So really, from the shareholder perspective, the issue is not bad deal versus liquidation.  It’s bad deal versus good deal, but the complaint doesn’t allege that a good deal was ever on the table; the bad deal was rushed through precisely because the board was out of time to find a better one.

Now consider whether the shareholder vote cleansed any fiduciary breaches on the part of the board.

As I previously posted, one problem in this context is that there’s so little shareholder voting in SPACs that some SPACs have resorted asking people who already sold their shares to vote in favor of the merger.  But the other more fundamental issue is that you can vote in favor of the merger and still redeem your shares.  And shareholders do this, because many shareholders also hold warrants to buy shares in the combined company; those warrants are worthless without a merger, but probably worth something even in a bad merger. 

This is one of the problems that Usha R. Rodrigues and Michael Stegemoller identify in the paper I highlighted a few weeks ago; they call it empty voting.

Given that, SPAC shareholders, on the whole, should actually prefer a bad deal over liquidation, if those are the only two choices.  Of course, as we know from Revlon and the note holders, the board could not and should not have worried about the warrant holders as warrant holders, even if some warrant holders were also shareholders, so saving the warrant holders could not legitimately be part of the board’s decisionmaking when it agreed to the deal.  But the SPAC shareholders may be thinking about their warrants, which means a vote in favor of the deal is meaningless; shareholders should either prefer a bad merger, or be rationally indifferent as between bad merger or liquidation.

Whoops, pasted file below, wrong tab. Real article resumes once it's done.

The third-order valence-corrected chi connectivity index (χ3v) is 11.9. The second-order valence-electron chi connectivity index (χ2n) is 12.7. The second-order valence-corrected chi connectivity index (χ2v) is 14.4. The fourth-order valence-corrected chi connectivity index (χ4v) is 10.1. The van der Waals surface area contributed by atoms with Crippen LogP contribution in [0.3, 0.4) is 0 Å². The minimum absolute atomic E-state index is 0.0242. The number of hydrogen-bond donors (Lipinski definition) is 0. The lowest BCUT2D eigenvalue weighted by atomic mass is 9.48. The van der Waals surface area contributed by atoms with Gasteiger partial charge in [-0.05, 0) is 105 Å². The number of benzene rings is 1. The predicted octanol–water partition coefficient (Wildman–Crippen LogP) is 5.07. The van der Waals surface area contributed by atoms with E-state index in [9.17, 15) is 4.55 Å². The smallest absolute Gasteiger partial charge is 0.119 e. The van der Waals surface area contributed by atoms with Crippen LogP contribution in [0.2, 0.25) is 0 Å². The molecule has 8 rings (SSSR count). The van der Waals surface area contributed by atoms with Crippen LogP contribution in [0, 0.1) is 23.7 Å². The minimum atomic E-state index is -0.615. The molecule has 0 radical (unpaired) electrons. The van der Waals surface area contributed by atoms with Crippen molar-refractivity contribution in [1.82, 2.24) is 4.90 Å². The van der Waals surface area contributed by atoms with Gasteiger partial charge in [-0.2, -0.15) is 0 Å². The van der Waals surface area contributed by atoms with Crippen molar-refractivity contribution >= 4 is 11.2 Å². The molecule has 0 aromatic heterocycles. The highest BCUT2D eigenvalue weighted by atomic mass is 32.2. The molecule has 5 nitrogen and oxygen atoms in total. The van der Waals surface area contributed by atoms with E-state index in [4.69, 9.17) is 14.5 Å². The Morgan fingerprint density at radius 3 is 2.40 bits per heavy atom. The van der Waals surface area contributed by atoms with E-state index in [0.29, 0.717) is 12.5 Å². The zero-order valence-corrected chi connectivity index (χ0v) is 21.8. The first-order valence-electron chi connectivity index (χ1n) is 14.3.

And what that means is, it’s very hard to take the shareholder vote as some kind of Corwin ratification of the deal or the board’s conduct when it comes to SPACs; shareholders have an incentive to vote in favor if it’s a good deal, and they have an incentive to vote in favor if it’s a bad one.  Even if they think it’s bad, they have no incentive to vote no because they can redeem.  Corwin just doesn’t have the same role to play.